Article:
House investigators released the full transcripts for the depositions of Gordon Sondland and Kurt Volker. In addition, the Committees released all additional Volker text messages. (The Committees first released excerpts of text messages produced by Ambassador Volker on October 2, 2019.)
Gordon Sondland updates his testimony with the Congressional Committee on Nov. 4 and the details of the four page update and transcript were made public. In the sworn addendum, Sondland claimed he had “refreshed [his] recollection” after reading the testimony given by Taylor and Morrison, who were forthright in saying that the Ukrainian aid was a quid pro quo in exchange for an investigation into Biden. Sondland now admits that by early September, he had become convinced that military aid and a White House meeting were conditioned on Ukraine committing to investigations into Trump’s political opponents.
Sondland updated his testimony to reflect that he had discussed the link between an investigation and the White House with Andriy Yermak, a top adviser to President Volodymyr Zelensky of Ukraine during a Sept. 1 meeting between Vice President Mike Pence and Mr. Zelensky in Warsaw. Sondland also confirmed that President Zelensky discussed the suspension of aid directly with Pence.
Sondland also confirmed in his new testimony, he believed that withholding the aid was conditioned on the investigations but was “ill-advised,” and that he did not know “when, why or by whom the aid was suspended.” Sondland also specified in his revised statement that "Ambassador Volker, Secretary Perry, and I understood that satisfying Mr. Giuliani was a condition for scheduling the White House visit, which we all strongly believed to be in the mutual interest of the United States and Ukraine."
This new testimony is Sondland’s way of explaining that the quid pro quo existed, but that it was not his idea. A month ago Sondland presented himself as a novice and an unwitting observer to the actions of the Trump administration, but these new details confirm what we already knew from other’s testimony — that Sondland was quite aware of everything that was happening and a main player in the quid pro quo negotiations.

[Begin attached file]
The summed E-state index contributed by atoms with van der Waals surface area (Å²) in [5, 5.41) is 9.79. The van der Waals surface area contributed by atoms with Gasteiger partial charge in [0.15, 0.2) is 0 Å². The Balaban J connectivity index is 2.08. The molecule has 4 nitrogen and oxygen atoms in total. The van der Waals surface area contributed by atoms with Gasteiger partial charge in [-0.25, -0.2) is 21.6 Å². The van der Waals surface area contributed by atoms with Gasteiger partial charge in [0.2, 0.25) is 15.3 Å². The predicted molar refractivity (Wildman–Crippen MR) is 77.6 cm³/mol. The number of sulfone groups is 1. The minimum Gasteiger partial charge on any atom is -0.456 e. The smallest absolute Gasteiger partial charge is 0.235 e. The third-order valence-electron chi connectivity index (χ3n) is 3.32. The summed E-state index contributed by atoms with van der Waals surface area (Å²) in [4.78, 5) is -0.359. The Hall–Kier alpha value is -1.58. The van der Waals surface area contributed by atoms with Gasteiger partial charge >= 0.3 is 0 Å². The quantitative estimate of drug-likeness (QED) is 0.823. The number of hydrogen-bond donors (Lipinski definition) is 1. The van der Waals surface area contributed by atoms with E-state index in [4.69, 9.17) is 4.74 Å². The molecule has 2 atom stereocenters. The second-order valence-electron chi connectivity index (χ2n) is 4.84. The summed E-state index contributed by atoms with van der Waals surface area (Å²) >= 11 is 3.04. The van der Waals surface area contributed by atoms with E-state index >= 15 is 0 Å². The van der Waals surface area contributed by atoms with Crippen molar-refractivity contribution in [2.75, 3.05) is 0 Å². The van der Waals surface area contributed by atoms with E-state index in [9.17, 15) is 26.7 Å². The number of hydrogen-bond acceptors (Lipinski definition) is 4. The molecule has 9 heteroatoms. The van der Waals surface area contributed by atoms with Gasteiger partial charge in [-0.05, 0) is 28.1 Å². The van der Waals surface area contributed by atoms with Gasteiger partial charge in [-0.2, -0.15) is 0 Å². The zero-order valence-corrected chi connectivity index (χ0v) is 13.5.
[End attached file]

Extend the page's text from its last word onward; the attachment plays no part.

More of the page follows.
Wells Griffith, Director of International Energy and Environment at the National Security Council was scheduled to testify but did not appear.
Michael Duffey, White House Office of Management and Budget official, was subpoenaed to testify but did not appear. Duffey had declined to appear when asked voluntarily to appear for a deposition previously and there was an O.M.B statement that officials will not cooperate with impeachment investigators.
(Acting White House Chief of Staff and O.M.B. Director Mick Mulvaney.)
Mick Mulvaney, Director of the Office of Management and Budget (O.M.B.), as well as acting White House Chief of Staff, was scheduled to testify. O.M.B. employees have not appeared as scheduled and have followed White House instructions to ignore Congressional requests and subpoenas, citing “Constitutional Immunity.”
(Assistant to the President and Senior Advisor to the Chief of Staff Robert Blair.)
Robert Blair, a senior adviser to acting White House Chief of Staff Mick Mulvaney, is scheduled to testify. According to The Washington Post, Congressional Republicans are predicting that Robert Blair will refuse to appear on Monday, though a White House spokesman and Blair’s attorney, Whit Ellerman, did not respond to questions about his plans.